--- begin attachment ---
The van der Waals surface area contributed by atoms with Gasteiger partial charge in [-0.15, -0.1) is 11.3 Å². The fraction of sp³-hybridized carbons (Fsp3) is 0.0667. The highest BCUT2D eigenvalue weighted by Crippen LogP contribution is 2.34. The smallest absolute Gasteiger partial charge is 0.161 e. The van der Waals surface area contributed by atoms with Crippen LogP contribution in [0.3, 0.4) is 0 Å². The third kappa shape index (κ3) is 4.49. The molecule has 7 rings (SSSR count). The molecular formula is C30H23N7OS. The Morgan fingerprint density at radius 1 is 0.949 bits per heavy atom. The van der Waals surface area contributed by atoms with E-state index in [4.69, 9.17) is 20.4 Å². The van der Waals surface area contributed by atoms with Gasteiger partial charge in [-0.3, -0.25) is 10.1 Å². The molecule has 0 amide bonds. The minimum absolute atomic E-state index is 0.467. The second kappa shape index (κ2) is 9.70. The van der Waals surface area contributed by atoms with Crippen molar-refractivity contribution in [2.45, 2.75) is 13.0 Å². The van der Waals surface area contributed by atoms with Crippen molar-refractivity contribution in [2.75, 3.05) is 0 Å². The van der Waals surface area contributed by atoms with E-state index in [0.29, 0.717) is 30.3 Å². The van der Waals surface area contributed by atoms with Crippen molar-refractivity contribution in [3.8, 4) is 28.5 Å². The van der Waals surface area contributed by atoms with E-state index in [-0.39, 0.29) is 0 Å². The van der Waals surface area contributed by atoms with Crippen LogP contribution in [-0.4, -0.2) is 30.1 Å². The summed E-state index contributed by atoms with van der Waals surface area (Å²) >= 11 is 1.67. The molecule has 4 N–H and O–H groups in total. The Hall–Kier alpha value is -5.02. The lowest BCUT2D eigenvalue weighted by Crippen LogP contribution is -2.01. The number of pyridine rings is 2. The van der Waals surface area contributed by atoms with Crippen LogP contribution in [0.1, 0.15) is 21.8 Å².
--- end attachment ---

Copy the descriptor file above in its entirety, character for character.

The van der Waals surface area contributed by atoms with Gasteiger partial charge in [-0.15, -0.1) is 11.3 Å². The fraction of sp³-hybridized carbons (Fsp3) is 0.0667. The highest BCUT2D eigenvalue weighted by Crippen LogP contribution is 2.34. The smallest absolute Gasteiger partial charge is 0.161 e. The van der Waals surface area contributed by atoms with Crippen LogP contribution in [0.3, 0.4) is 0 Å². The third kappa shape index (κ3) is 4.49. The molecule has 7 rings (SSSR count). The molecular formula is C30H23N7OS. The Morgan fingerprint density at radius 1 is 0.949 bits per heavy atom. The van der Waals surface area contributed by atoms with E-state index in [4.69, 9.17) is 20.4 Å². The van der Waals surface area contributed by atoms with Gasteiger partial charge in [-0.3, -0.25) is 10.1 Å². The molecule has 0 amide bonds. The minimum absolute atomic E-state index is 0.467. The second kappa shape index (κ2) is 9.70. The van der Waals surface area contributed by atoms with Crippen molar-refractivity contribution in [2.45, 2.75) is 13.0 Å². The van der Waals surface area contributed by atoms with Crippen molar-refractivity contribution in [2.75, 3.05) is 0 Å². The van der Waals surface area contributed by atoms with E-state index in [0.29, 0.717) is 30.3 Å². The van der Waals surface area contributed by atoms with Crippen molar-refractivity contribution in [3.8, 4) is 28.5 Å². The van der Waals surface area contributed by atoms with E-state index in [-0.39, 0.29) is 0 Å². The van der Waals surface area contributed by atoms with Crippen LogP contribution in [-0.4, -0.2) is 30.1 Å². The summed E-state index contributed by atoms with van der Waals surface area (Å²) >= 11 is 1.67. The molecule has 4 N–H and O–H groups in total. The Hall–Kier alpha value is -5.02. The lowest BCUT2D eigenvalue weighted by Crippen LogP contribution is -2.01. The number of pyridine rings is 2. The van der Waals surface area contributed by atoms with Crippen LogP contribution in [0.1, 0.15) is 21.8 Å².